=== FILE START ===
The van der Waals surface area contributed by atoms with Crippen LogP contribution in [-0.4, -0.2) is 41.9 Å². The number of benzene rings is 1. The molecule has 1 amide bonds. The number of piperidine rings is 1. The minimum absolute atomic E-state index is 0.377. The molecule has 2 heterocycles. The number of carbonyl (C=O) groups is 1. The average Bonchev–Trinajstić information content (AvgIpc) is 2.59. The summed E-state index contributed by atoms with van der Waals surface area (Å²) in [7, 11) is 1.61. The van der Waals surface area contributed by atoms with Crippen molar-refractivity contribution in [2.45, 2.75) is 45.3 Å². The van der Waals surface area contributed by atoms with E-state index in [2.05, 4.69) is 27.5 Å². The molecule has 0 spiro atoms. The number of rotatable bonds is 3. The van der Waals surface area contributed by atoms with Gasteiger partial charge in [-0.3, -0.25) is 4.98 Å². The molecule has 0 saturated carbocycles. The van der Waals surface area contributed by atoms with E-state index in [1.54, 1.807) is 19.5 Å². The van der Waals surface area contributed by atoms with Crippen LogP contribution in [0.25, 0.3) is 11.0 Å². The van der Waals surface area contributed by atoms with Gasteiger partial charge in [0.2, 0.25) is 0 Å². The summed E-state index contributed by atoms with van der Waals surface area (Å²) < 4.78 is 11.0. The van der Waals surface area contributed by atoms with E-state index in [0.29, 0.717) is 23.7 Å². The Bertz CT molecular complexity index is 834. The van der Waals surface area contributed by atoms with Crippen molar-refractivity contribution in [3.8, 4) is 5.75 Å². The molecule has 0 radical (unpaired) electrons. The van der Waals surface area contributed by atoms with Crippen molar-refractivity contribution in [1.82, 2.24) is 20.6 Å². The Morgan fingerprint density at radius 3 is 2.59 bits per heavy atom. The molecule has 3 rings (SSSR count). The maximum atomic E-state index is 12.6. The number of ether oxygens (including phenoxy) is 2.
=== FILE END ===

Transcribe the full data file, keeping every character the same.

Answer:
The van der Waals surface area contributed by atoms with Crippen LogP contribution in [-0.4, -0.2) is 41.9 Å². The number of benzene rings is 1. The molecule has 1 amide bonds. The number of piperidine rings is 1. The minimum absolute atomic E-state index is 0.377. The molecule has 2 heterocycles. The number of carbonyl (C=O) groups is 1. The average Bonchev–Trinajstić information content (AvgIpc) is 2.59. The summed E-state index contributed by atoms with van der Waals surface area (Å²) in [7, 11) is 1.61. The van der Waals surface area contributed by atoms with Crippen molar-refractivity contribution in [2.45, 2.75) is 45.3 Å². The van der Waals surface area contributed by atoms with E-state index in [2.05, 4.69) is 27.5 Å². The molecule has 0 spiro atoms. The number of rotatable bonds is 3. The van der Waals surface area contributed by atoms with Gasteiger partial charge in [-0.3, -0.25) is 4.98 Å². The molecule has 0 saturated carbocycles. The van der Waals surface area contributed by atoms with E-state index in [1.54, 1.807) is 19.5 Å². The van der Waals surface area contributed by atoms with Crippen LogP contribution in [0.25, 0.3) is 11.0 Å². The van der Waals surface area contributed by atoms with Gasteiger partial charge in [0.2, 0.25) is 0 Å². The summed E-state index contributed by atoms with van der Waals surface area (Å²) < 4.78 is 11.0. The van der Waals surface area contributed by atoms with E-state index in [0.29, 0.717) is 23.7 Å². The Bertz CT molecular complexity index is 834. The van der Waals surface area contributed by atoms with Crippen molar-refractivity contribution in [3.8, 4) is 5.75 Å². The molecule has 0 radical (unpaired) electrons. The van der Waals surface area contributed by atoms with Crippen molar-refractivity contribution in [1.82, 2.24) is 20.6 Å². The Morgan fingerprint density at radius 3 is 2.59 bits per heavy atom. The molecule has 3 rings (SSSR count). The maximum atomic E-state index is 12.6. The number of ether oxygens (including phenoxy) is 2.